On 9 December 2021 at Weymouth Magistrates’ Court, James Goodwin (32, of Weymouth) was sentenced to 200 hours of unpaid work for selling counterfeit clothing. Mr.Goodwin had pleaded guilty to the six specimen offences under the Trade Marks Act 1994 at an earlier hearing. Costs were also awarded to the council of £1,689 and a £90 victim surcharge was imposed.
The court heard how, following a complaint, Dorset Council’s Trading Standards service found that the defendant was running a business called “jjckids” with online stores on Amazon and eBay. Test purchases of t-shirts were carried out and all six items purchased were found to be unauthorised copies of registered trademarks, including Star Wars, Harry Potter and Disney.
Genuine items would have retailed for as much as twice the amount charged by Mr Goodwin. At interview, he admitted that he printed some of the items himself and some he had imported. During the period of the investigation, officers found that the retail value of equivalent legitimate stock to that sold by Mr Goodwin was £40,000.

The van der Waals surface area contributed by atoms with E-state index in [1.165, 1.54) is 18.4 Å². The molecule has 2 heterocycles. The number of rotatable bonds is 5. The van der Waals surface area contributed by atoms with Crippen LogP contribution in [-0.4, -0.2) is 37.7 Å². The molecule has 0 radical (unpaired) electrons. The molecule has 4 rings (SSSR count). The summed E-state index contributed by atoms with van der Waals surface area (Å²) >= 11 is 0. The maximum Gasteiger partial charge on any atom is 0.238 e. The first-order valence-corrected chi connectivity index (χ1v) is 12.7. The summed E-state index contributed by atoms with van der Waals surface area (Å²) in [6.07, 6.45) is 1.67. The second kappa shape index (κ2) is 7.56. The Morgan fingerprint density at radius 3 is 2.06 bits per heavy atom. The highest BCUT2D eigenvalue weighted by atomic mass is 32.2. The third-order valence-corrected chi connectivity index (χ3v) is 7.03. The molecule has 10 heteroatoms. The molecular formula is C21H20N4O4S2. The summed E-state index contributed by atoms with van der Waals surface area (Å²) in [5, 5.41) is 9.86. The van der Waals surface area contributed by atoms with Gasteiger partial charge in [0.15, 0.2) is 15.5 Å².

The bench heard that Mr Goodwin had co-operated throughout and ceased trading as soon as he became aware of the investigation.
Richard Herringshaw, Principal Trading Standards Officer at Dorset Council, said: –
“Counterfeiting is not a victimless crime. Counterfeiters can undermine legitimate businesses, avoid tax and provide inferior goods. The Trading Standards service will take appropriate action where it is found to be happening in Dorset.
To report concerns to Trading Standards, contact the Citizens Advice Consumer Service on 0808 223 1133 or visit their website. This is the first point of contact for all consumers on Trading Standards issues.”